Trucking news and briefs for Tuesday, Feb. 11:
Nikola announces electric pickup with up to 600-mile range
Nikola Motor Company, the builder of a hydrogen-electric Class 8 tractor, on Monday announced the launch of its new electric pickup truck, the Nikola Badger, which features an estimated range of up to 600 miles.
The company says the pickup delivers 980 ft.-lbs. of torque, 906 peak horsepower and 455 continuous horsepower with a towing capacity of more than 8,000 pounds. The truck will be built in conjunction with an unnamed OEM using their certified parts and manufacturing facilities.
The truck will be available with a fuel-cell electric (FCEV)/battery-electric (BEV) hybrid or battery-electric only powertrain. The company says it can operate in FCEV/battery-blend or BEV mode only at the touch of a button. The Badger can drive 300 miles in BEV mode for those that do not have access to hydrogen.
Nikola says the truck is designed to handle what a construction company could throw at it and features a 15-kilowatt power outlet for tools, lights and compressors.
“Nikola has billions worth of technology in our semi-truck program, so why not build it into a pickup truck?” said Trevor Milton, CEO of Nikola. “I have been working on this pickup program for years and believe the market is now ready for something that can handle a full day’s worth of work without running out of energy. This electric truck can be used for work, weekend getaways, towing, off-roading or to hit the ski slopes without performance loss. No other electric pickup can operate in these temperatures and conditions.”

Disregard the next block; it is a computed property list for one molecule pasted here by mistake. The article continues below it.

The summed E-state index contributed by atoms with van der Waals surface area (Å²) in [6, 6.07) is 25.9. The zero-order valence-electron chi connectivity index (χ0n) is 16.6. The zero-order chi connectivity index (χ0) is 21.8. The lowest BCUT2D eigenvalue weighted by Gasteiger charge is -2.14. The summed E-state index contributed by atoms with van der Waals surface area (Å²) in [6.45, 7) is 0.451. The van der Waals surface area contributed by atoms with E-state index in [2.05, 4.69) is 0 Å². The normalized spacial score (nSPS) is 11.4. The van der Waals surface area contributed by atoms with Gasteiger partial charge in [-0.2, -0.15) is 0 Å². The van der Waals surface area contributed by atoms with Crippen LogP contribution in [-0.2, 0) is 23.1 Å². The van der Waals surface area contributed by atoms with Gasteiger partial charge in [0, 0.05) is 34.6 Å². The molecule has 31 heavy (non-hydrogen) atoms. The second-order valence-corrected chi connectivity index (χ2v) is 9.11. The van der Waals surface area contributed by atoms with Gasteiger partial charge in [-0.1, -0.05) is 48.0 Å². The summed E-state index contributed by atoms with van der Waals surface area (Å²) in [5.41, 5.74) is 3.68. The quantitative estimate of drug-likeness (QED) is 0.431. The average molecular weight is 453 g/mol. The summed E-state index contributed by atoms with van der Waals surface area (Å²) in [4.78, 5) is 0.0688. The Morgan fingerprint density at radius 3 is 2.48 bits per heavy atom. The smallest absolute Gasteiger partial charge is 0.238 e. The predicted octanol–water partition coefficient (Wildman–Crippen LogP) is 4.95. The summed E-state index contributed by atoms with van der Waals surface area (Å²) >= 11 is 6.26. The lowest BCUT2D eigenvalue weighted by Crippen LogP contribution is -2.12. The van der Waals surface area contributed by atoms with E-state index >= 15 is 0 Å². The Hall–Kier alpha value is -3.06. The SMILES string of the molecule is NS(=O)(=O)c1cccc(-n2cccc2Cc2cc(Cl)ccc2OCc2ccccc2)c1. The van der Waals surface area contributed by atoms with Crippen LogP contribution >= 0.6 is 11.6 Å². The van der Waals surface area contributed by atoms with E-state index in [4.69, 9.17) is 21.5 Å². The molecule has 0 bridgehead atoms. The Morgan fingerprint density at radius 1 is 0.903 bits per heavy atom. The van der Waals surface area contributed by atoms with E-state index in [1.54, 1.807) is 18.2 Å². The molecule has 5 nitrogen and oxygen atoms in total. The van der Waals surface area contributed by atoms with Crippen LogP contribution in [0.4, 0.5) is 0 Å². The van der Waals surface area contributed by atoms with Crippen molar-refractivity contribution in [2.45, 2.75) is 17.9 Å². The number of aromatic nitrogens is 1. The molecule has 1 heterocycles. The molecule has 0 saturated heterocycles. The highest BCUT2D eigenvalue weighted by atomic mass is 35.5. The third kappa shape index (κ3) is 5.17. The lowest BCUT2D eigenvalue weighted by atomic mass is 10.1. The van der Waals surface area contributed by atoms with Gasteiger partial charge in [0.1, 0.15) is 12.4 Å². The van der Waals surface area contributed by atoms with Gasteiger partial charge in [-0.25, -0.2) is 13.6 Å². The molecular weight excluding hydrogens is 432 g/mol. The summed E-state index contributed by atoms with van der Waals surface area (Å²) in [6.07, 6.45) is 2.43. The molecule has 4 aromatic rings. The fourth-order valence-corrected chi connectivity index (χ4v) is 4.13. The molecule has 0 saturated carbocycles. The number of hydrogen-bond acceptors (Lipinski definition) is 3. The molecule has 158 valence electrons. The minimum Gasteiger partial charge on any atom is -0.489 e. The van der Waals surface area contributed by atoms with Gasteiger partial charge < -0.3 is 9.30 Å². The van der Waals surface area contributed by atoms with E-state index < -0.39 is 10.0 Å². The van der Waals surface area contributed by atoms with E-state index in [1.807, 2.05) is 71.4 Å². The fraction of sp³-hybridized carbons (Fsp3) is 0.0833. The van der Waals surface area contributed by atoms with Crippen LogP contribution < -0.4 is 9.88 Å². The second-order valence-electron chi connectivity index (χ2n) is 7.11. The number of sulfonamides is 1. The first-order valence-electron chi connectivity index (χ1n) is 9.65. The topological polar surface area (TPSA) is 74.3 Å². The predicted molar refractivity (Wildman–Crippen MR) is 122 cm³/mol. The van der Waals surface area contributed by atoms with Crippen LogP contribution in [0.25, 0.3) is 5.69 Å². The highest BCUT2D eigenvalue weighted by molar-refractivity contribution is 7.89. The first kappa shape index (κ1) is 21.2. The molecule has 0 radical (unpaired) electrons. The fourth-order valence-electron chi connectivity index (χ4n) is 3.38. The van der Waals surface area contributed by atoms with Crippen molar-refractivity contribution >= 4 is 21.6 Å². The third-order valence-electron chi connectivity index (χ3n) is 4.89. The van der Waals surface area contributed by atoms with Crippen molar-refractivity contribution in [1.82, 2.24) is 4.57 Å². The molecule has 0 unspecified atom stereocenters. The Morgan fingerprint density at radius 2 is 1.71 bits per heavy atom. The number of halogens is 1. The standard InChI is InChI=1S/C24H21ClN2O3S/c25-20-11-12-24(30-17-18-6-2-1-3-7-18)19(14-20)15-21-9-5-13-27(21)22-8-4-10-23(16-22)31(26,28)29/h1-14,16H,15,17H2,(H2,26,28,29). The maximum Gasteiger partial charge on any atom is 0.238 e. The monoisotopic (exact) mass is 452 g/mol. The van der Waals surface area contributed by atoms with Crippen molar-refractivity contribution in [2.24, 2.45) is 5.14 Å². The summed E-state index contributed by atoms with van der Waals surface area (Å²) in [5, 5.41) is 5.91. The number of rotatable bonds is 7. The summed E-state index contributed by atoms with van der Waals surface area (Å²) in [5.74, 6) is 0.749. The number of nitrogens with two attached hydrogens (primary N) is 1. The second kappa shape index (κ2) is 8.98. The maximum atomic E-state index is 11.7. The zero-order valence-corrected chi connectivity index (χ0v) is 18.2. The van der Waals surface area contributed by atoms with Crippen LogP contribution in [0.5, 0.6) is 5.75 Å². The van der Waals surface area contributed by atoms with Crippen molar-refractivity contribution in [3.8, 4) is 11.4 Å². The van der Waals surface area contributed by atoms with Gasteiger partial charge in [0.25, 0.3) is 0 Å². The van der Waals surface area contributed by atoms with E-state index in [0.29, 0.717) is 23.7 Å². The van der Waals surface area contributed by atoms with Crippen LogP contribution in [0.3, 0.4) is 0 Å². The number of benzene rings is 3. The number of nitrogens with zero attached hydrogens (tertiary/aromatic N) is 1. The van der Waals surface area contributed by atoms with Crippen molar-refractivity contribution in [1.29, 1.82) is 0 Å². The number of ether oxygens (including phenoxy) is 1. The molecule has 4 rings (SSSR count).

A limited number of reservations are available in 2020. The Badger will make its first appearance at Nikola World 2020, which is expected in September.
Farmers file lawsuit against C.H. Robinson
A group of a dozen farmers have filed a class action lawsuit against C.H. Robinson, alleging the company engaged in deceptive business practices. While the lawsuit was filed as a class action complaint, it has not yet been certified as class action.
CHR refutes the claims, saying the complaint “contains an enormous amount of self-service falsehoods, as well as blatant mischaracterizations and fabrications about our company, teams and the actual agreements signed by the growers themselves.”
“We deny any and all allegations of wrongdoing and look forward to vigorously defending our actions, as well as filing legitimate counterclaims against the growers,” the company adds. “C.H. Robinson loaned several of the growers listed in the complaint money to finance their businesses. Now that the money is due to be repaid, these growers are using this complaint to avoid paying their debts.”
The farmers are seeking $1.1 billion, which stems from profits they allege CHR concealed from them when the profits should have been passed back to the growers, as well as punitive damages, according to a report from Texas Public Radio.
The complaint against CHR alleges “freight topping,” meaning CHR and its subsidiary Robinson Fresh allegedly overcharged produce customers for freight costs, then pocketed the additional profits and did not disclose the profits to the farmers, which is a violation of the Perishable Agricultural Commodities Act.